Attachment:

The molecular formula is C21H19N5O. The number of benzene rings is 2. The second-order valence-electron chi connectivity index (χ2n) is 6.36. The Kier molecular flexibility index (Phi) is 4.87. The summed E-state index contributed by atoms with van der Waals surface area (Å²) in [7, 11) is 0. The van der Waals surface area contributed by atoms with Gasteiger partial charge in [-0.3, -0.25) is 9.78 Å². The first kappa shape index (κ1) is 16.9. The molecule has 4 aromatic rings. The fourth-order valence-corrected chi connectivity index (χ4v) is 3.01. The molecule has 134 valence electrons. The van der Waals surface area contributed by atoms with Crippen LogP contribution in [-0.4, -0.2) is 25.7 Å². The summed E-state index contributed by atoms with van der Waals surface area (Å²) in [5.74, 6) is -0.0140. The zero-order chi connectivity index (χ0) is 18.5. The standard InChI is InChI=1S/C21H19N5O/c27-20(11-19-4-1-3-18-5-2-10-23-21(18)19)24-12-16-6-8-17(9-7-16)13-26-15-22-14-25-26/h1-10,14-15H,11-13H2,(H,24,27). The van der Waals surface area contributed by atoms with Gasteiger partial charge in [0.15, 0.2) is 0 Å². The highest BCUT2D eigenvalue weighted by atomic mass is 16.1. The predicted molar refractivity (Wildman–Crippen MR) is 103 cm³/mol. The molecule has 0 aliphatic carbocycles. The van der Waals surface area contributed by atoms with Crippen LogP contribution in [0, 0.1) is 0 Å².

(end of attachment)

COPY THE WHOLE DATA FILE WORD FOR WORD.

The molecular formula is C21H19N5O. The number of benzene rings is 2. The second-order valence-electron chi connectivity index (χ2n) is 6.36. The Kier molecular flexibility index (Phi) is 4.87. The summed E-state index contributed by atoms with van der Waals surface area (Å²) in [7, 11) is 0. The van der Waals surface area contributed by atoms with Gasteiger partial charge in [-0.3, -0.25) is 9.78 Å². The first kappa shape index (κ1) is 16.9. The molecule has 4 aromatic rings. The fourth-order valence-corrected chi connectivity index (χ4v) is 3.01. The molecule has 134 valence electrons. The van der Waals surface area contributed by atoms with Crippen LogP contribution in [-0.4, -0.2) is 25.7 Å². The summed E-state index contributed by atoms with van der Waals surface area (Å²) in [5.74, 6) is -0.0140. The zero-order chi connectivity index (χ0) is 18.5. The standard InChI is InChI=1S/C21H19N5O/c27-20(11-19-4-1-3-18-5-2-10-23-21(18)19)24-12-16-6-8-17(9-7-16)13-26-15-22-14-25-26/h1-10,14-15H,11-13H2,(H,24,27). The van der Waals surface area contributed by atoms with Gasteiger partial charge in [0.15, 0.2) is 0 Å². The highest BCUT2D eigenvalue weighted by atomic mass is 16.1. The predicted molar refractivity (Wildman–Crippen MR) is 103 cm³/mol. The molecule has 0 aliphatic carbocycles. The van der Waals surface area contributed by atoms with Crippen LogP contribution in [0, 0.1) is 0 Å².